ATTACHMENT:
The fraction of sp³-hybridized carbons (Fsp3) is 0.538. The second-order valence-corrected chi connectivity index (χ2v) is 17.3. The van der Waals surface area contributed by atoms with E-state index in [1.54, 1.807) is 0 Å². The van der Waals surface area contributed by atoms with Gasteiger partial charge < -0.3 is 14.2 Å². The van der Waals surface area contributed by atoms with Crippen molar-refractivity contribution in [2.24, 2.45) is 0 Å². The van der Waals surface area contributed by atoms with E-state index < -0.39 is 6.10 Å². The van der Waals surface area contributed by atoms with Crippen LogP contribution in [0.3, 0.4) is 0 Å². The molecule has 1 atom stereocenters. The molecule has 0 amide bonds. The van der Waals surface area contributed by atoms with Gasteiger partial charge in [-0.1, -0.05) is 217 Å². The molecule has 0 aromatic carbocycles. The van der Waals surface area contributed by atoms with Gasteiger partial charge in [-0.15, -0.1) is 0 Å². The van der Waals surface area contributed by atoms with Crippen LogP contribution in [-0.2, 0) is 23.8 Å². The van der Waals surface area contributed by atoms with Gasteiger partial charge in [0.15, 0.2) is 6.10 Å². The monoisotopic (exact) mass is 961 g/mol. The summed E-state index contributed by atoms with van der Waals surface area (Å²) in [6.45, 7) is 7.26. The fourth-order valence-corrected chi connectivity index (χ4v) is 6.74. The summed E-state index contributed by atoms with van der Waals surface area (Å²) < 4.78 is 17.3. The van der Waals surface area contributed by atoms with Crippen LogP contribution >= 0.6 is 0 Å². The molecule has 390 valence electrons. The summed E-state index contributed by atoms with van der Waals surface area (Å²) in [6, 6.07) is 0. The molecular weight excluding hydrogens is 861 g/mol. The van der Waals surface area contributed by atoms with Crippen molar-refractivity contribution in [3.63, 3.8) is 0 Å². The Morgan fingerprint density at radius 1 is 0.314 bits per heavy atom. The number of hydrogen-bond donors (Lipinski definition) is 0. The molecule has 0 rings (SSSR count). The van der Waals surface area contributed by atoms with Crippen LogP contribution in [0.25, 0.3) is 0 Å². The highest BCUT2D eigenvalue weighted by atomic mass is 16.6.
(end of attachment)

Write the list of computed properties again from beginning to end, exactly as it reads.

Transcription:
The fraction of sp³-hybridized carbons (Fsp3) is 0.538. The second-order valence-corrected chi connectivity index (χ2v) is 17.3. The van der Waals surface area contributed by atoms with E-state index in [1.54, 1.807) is 0 Å². The van der Waals surface area contributed by atoms with Gasteiger partial charge < -0.3 is 14.2 Å². The van der Waals surface area contributed by atoms with Crippen molar-refractivity contribution in [2.24, 2.45) is 0 Å². The van der Waals surface area contributed by atoms with E-state index < -0.39 is 6.10 Å². The van der Waals surface area contributed by atoms with Crippen LogP contribution in [0.3, 0.4) is 0 Å². The molecule has 1 atom stereocenters. The molecule has 0 amide bonds. The van der Waals surface area contributed by atoms with Gasteiger partial charge in [-0.1, -0.05) is 217 Å². The molecule has 0 aromatic carbocycles. The van der Waals surface area contributed by atoms with Gasteiger partial charge in [-0.15, -0.1) is 0 Å². The van der Waals surface area contributed by atoms with Crippen LogP contribution in [-0.2, 0) is 23.8 Å². The van der Waals surface area contributed by atoms with Gasteiger partial charge in [0.15, 0.2) is 6.10 Å². The monoisotopic (exact) mass is 961 g/mol. The summed E-state index contributed by atoms with van der Waals surface area (Å²) in [6.45, 7) is 7.26. The fourth-order valence-corrected chi connectivity index (χ4v) is 6.74. The summed E-state index contributed by atoms with van der Waals surface area (Å²) < 4.78 is 17.3. The van der Waals surface area contributed by atoms with Crippen LogP contribution >= 0.6 is 0 Å². The molecule has 390 valence electrons. The summed E-state index contributed by atoms with van der Waals surface area (Å²) in [6, 6.07) is 0. The molecular weight excluding hydrogens is 861 g/mol. The van der Waals surface area contributed by atoms with Crippen molar-refractivity contribution in [3.63, 3.8) is 0 Å². The Morgan fingerprint density at radius 1 is 0.314 bits per heavy atom. The number of hydrogen-bond donors (Lipinski definition) is 0. The molecule has 0 rings (SSSR count). The van der Waals surface area contributed by atoms with Crippen LogP contribution in [0.25, 0.3) is 0 Å². The highest BCUT2D eigenvalue weighted by atomic mass is 16.6.